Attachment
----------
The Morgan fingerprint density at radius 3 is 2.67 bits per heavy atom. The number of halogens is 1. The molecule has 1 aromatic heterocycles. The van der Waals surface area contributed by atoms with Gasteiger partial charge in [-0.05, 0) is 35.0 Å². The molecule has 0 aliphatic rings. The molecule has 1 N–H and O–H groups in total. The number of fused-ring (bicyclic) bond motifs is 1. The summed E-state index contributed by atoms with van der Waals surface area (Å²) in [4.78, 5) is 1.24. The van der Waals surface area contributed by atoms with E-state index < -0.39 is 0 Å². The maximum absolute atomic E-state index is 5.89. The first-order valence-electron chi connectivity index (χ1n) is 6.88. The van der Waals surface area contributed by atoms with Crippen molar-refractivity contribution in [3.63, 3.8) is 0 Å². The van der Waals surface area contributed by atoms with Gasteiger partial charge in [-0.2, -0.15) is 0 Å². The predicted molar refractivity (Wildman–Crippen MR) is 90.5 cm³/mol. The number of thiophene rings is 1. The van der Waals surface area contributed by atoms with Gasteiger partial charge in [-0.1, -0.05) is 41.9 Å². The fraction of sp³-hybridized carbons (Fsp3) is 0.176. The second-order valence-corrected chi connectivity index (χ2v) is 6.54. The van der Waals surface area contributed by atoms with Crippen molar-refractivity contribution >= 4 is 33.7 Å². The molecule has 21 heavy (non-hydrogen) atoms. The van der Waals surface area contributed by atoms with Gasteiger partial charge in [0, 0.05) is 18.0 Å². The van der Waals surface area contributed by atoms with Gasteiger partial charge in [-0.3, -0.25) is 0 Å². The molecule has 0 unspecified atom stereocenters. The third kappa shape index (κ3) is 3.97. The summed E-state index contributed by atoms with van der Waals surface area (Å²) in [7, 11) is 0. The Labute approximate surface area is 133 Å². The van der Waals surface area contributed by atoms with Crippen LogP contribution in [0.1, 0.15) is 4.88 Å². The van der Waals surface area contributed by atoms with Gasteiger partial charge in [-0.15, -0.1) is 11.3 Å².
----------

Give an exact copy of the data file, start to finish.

The Morgan fingerprint density at radius 3 is 2.67 bits per heavy atom. The number of halogens is 1. The molecule has 1 aromatic heterocycles. The van der Waals surface area contributed by atoms with Gasteiger partial charge in [-0.05, 0) is 35.0 Å². The molecule has 0 aliphatic rings. The molecule has 1 N–H and O–H groups in total. The number of fused-ring (bicyclic) bond motifs is 1. The summed E-state index contributed by atoms with van der Waals surface area (Å²) in [4.78, 5) is 1.24. The van der Waals surface area contributed by atoms with E-state index < -0.39 is 0 Å². The maximum absolute atomic E-state index is 5.89. The first-order valence-electron chi connectivity index (χ1n) is 6.88. The van der Waals surface area contributed by atoms with Crippen molar-refractivity contribution in [3.63, 3.8) is 0 Å². The van der Waals surface area contributed by atoms with Gasteiger partial charge in [-0.2, -0.15) is 0 Å². The predicted molar refractivity (Wildman–Crippen MR) is 90.5 cm³/mol. The number of thiophene rings is 1. The van der Waals surface area contributed by atoms with Gasteiger partial charge in [-0.1, -0.05) is 41.9 Å². The fraction of sp³-hybridized carbons (Fsp3) is 0.176. The second-order valence-corrected chi connectivity index (χ2v) is 6.54. The van der Waals surface area contributed by atoms with Crippen molar-refractivity contribution >= 4 is 33.7 Å². The molecule has 21 heavy (non-hydrogen) atoms. The van der Waals surface area contributed by atoms with Gasteiger partial charge in [0, 0.05) is 18.0 Å². The van der Waals surface area contributed by atoms with Gasteiger partial charge in [-0.3, -0.25) is 0 Å². The molecule has 0 unspecified atom stereocenters. The third kappa shape index (κ3) is 3.97. The summed E-state index contributed by atoms with van der Waals surface area (Å²) in [7, 11) is 0. The Labute approximate surface area is 133 Å². The van der Waals surface area contributed by atoms with Crippen LogP contribution in [0.1, 0.15) is 4.88 Å². The van der Waals surface area contributed by atoms with Gasteiger partial charge in [-0.15, -0.1) is 11.3 Å².